Similarly, no statistically significant difference between polycarbonate and metallic brackets was found when they were used in combination with TMA wire, with both systems having a lower friction coefficient. Significant difference was observed in relation to the ceramic brackets (p=0.038), but not between metallic and ceramic brackets. This is due to the fact that both ceramic bracket and TMA wire have higher friction coefficients because they have a rougher topography compared to other systems. However, no statistically significant difference was observed between polycarbonate and metallic brackets regarding the friction coefficient because of the increased friction observed in relation to the SS wire.

The TMA wire allows flexibility and short-range movements16. However, even in the final phases of the treatment in which the long-range movements are not the main goal, TMA wire should be carefully used as the results of the present study have shown that its friction is significantly higher than that of SS wire for metallic brackets, a finding also corroborated elsewhere6,7. However, when polycarbonate and ceramic brackets are used in combination with TMA wire, the friction coefficient decreases compared to systems using SS wire. It is suggested that despite the brackets being of different materials and TMA wire having a rougher surface compared to SS wires, it is possible that the flexibility of the TMA wire might have produced less friction, reducing the frictional resistance for small inclination angles, although the brackets were in a rotating platform. Therefore, no statistically significant difference between metallic and polycarbonate brackets was observed, whereas significant difference was found between the polycarbonate and ceramic brackets. This latter system also showed higher friction coefficient compared to the other systems, but with no statistically significant difference.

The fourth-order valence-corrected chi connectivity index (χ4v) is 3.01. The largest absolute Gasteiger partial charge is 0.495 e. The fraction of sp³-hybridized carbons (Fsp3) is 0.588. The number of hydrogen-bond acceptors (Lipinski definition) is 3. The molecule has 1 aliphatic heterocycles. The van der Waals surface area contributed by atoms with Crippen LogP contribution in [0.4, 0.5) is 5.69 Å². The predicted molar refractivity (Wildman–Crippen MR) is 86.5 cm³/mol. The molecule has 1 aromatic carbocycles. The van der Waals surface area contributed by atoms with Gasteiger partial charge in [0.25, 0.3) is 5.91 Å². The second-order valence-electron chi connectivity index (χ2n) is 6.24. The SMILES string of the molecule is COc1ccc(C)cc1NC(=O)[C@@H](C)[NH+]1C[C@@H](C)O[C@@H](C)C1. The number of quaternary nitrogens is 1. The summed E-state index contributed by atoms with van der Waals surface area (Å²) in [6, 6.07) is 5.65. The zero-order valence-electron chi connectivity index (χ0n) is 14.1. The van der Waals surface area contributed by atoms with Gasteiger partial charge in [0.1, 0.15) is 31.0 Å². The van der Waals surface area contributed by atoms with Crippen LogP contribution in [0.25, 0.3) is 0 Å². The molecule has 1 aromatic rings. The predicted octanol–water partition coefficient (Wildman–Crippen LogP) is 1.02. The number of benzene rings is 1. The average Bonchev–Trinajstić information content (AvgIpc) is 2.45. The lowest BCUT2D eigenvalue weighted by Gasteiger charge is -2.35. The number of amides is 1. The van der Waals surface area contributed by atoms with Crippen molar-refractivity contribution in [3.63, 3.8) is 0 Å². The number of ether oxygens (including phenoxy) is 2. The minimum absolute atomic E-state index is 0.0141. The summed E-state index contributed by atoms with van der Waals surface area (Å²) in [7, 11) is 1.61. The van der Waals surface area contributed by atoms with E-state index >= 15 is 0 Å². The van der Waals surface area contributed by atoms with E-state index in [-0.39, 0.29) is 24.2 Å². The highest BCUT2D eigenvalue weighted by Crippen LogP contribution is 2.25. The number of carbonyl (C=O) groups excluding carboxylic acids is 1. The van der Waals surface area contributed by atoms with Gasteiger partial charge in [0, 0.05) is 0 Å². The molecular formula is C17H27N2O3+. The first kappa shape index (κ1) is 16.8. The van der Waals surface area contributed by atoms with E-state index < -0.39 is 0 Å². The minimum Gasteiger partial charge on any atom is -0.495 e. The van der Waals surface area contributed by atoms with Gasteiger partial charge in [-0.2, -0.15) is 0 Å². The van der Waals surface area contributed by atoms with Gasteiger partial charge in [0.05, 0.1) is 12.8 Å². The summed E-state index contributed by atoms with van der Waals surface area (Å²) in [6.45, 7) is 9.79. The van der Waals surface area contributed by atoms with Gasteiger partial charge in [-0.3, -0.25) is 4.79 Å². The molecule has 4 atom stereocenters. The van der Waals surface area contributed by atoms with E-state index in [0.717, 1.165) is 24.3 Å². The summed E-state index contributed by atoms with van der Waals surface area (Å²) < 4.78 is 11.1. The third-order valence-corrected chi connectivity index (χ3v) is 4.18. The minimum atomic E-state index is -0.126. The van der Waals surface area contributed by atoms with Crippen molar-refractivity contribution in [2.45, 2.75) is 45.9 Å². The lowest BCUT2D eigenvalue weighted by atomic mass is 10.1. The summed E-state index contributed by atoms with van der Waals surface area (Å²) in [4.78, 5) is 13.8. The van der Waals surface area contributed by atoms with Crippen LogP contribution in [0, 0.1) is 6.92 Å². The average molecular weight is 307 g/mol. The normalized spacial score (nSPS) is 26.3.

One can observe that the SS wire has a lower friction coefficient when used with metallic bracket compared to the TMA wire, which is well described in the literature17,25. As the materials composing brackets and wires of each system are different, no significant differences between the systems using polycarbonate and ceramic brackets in association with SS and TMA wires were observed.

The orthodontic brackets and wire submitted to mechanical traction tests were then evaluated by using a profilometer in order to verify changes on the surface. The results showed a decrease in the roughness of all materials tested: SS wire (52.2%), TMA wire (84.1%), polycarbonate bracket (47.6%), ceramic bracket (60.1%), and metallic bracket (61.7%). These results were corroborated by SEM analysis.